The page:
MusicFest was a sold-out success.
It is a humbling experience to serve on the CMA Board and see firsthand the care and detail necesary to produce an event of this magnitude. Sarah Trahern and her talented staff are nothing less than miracle workers. And Nashville also owes special thanks to the many artists who shared their time and music thereby making it possible for the CMA to continue donating millions of dollars to city schools and investing in our children’s music education.
While mingling amongst the steamy MusicFest stages, I bumped into Warner Chappell’s Ben Vaughn, who always has an insightful comment or question. “How long have you been doing the Country Songwriter Chart?” he asked this time. “And what have you learned from watching it?”
I replied, “Over the two years or so we’ve been compiling the chart the songwriter middle class has become an endangered species. And to remain in the ever-shrinking elite group demands a writer deliver quality and quantity (Q2).” Vaughn nodded.
And yet there are always exceptions.
For example, the incredible Lori McKenna broke all the rules with her just-ended, five-week run at No. 1. What did she do differently? Well, she wrote “Humble And Kind” for Tim McGraw all by herself and the song went No. 1.
Songwriter Chart watchers likely know that each song’s weekly point total gets divided equally among its co-writers. So with “Humble…” Ms McKenna—as the only writer—really scored.
Solo writes are a great strategy for Songwriter Chart domination—and publishers no doubt long for those good ole days when royalties were divided amongst fewer parties—but today solo writes are as rare as finding a block of Music Row real estate with no construction.
This week’s new No. 1 writer—Shane McAnally—proves the norm, edging out McKenna by less than two points and using the Q2 strategy (quality and quantity). McAnally graces the chart top with co-writes on seven titles by artists as varied as Jerrod Niemann, Brandy Clark, Kenny Chesney and Dierks Bentley. Other Top Ten staples this week include Ashley Gorley (No. 3), Luke Laird (No. 4), Craig Wiseman (No. 7) and Ross Copperman (No. 8).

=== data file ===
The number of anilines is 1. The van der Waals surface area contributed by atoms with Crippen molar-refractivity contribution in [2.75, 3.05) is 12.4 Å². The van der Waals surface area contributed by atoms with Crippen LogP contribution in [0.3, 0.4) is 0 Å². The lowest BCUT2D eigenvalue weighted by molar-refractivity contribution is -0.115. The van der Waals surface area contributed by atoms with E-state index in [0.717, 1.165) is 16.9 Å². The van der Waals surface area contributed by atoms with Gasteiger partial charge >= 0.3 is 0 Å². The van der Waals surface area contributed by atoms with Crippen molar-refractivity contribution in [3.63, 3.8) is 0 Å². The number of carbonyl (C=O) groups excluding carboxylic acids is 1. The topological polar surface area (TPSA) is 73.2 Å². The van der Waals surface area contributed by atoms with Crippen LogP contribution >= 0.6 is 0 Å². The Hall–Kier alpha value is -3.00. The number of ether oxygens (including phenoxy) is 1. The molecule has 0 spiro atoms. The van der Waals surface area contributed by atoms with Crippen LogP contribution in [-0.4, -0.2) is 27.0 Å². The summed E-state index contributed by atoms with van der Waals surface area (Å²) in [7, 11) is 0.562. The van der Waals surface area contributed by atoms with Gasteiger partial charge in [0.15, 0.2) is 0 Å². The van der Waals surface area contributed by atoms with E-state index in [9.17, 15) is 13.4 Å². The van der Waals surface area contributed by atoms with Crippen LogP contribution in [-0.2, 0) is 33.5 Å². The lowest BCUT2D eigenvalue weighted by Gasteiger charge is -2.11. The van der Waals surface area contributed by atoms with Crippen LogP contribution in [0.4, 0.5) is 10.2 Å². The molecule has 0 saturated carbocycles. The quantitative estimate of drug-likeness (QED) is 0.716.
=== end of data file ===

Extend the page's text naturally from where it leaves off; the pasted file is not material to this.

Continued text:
Caution: Sinkhole Ahead
But—switching the subject—even Q2 strategy won’t save copyright owners from the impending economic sinkhole opening up as the industry transitions to streaming from physical sales, downloads and terrestrial radio.
Many ask, “Why can’t Spotify or Pandora just pay us more?” Think about it. They are already paying over 70% of gross revenues, and losing their shirts. Spotify just had to raise a billion dollars to stay in the game. Payment rates are important long term, but right now they are merely a distraction.
The question to ask is, “Will these companies ever be able to attract enough paid subscribers to generate a pool of income large enough to sustain the creative community?” Or do we need to find another way?
Student discounts, family plans and increased streaming competition continue to erode ‘revenue per subscriber’ and therefore raise the number of subscribers necessary to make the current system economically viable.
Everyone realizes that streaming is the next big thing, but what many don’t grasp is that IP owners may need a new business model to successfully adapt to this new distribution platform. A model that respects digital technology and can fairly compensate rights holders.
I’ll be talking about this problem (and offering a Digital Solution) at the upcoming AIMP luncheon on Tuesday, June 21. It’s going to be an interactive session and your input is critical. Songwriters, producers or publishers that haven’t already RSVP’d, email Trina to reserve your place. NAinfo@aimp.org